REPORTING FROM MADRID -- Spain unveiled the most austere budget in its democratic history Friday, with plans to save $36 billion through spending cuts and tax hikes in an effort to comply with European Union rules and convince jittery markets that it won't be the next to ask for a financial bailout.
Spain's civil service will be worst hit, with salaries frozen and 16.9% cut from government ministries' funding. New taxes will be levied on large corporations and energy, with electricity bills rising by 7%.
But the draft budget does not contain cuts to what many here feared: pensions, welfare and Spain's free healthcare system. The sales tax also remains unchanged.
Still, it's the most slimmed-down budget any Spanish government has proposed since the country's 1977 return to democracy after the death of military ruler Francisco Franco. Budget Minister Cristobal Montoro noted the historical significance, calling Spain's financial situation "extraordinary."
"We are in a desperate situation when it comes to the fiscal outlook," Deputy Prime Minister Soraya Saenz de Santamaria told reporters. "We're looking to turn the situation around, as well as plant the foundations for growth and job creation."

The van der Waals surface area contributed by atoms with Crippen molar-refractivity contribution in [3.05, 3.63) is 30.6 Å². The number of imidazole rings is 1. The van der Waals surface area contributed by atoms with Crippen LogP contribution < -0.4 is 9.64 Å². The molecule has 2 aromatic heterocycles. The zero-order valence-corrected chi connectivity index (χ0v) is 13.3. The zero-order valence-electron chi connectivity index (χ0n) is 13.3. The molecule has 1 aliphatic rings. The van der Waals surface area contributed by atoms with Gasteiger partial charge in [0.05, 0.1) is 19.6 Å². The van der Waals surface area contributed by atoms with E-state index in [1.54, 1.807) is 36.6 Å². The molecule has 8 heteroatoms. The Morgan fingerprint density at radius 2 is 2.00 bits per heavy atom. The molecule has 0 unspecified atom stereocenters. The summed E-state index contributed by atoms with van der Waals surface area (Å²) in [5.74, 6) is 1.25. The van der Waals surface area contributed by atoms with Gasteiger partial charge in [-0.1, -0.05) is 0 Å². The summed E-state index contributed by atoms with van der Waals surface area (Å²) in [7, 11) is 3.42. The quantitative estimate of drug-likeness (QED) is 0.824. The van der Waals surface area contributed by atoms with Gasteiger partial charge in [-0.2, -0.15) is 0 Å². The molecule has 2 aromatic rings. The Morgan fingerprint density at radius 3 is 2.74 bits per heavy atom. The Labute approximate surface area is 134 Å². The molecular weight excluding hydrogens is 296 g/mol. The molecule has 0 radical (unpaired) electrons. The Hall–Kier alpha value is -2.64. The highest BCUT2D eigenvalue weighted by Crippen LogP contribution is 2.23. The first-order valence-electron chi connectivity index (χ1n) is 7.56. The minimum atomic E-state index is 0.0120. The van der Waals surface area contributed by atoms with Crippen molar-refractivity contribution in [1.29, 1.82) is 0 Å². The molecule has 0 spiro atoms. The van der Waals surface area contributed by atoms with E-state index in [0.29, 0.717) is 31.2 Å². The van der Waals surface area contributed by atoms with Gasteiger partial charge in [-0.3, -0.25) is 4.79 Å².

The budget requires approval by lawmakers, but with Prime Minister Mariano Rajoy's commanding majority in parliament, its passage is assured. That means that some of its provisions can begin to be implemented right away, such as the electricity rate hike, which starts this weekend.
Rajoy rattled nerves and financial markets last month when he admitted that Spain would not be able to lower its deficit to what it promised EU officials in Brussels. He struck a deal with the European Commission to raise the target instead to 5.3% of GDP -- more than three percentage points lower than last year's deficit but still well in excess of the EU's limit of 3%. Since then, Spain's long-term borrowing costs have been persistently high, reflecting investors' concerns about the economy's health.
Markets here rebounded at the news of the draft budget, which was presented unusually late because Rajoy's conservative government only took power in December. Also Friday, Eurozone finance ministers meeting in Copenhagen agreed to boost the continent's bailout reserves.
The Spanish budget was unveiled a day after millions of workers staged a massive, nationwide strike against labor reforms many perceive as too pro-business, at a time when one in four here is out of work. The strike slowed public transport and sparked scattered confrontations between protesters and riot police, but no serious injuries were reported.
-- Lauren Frayer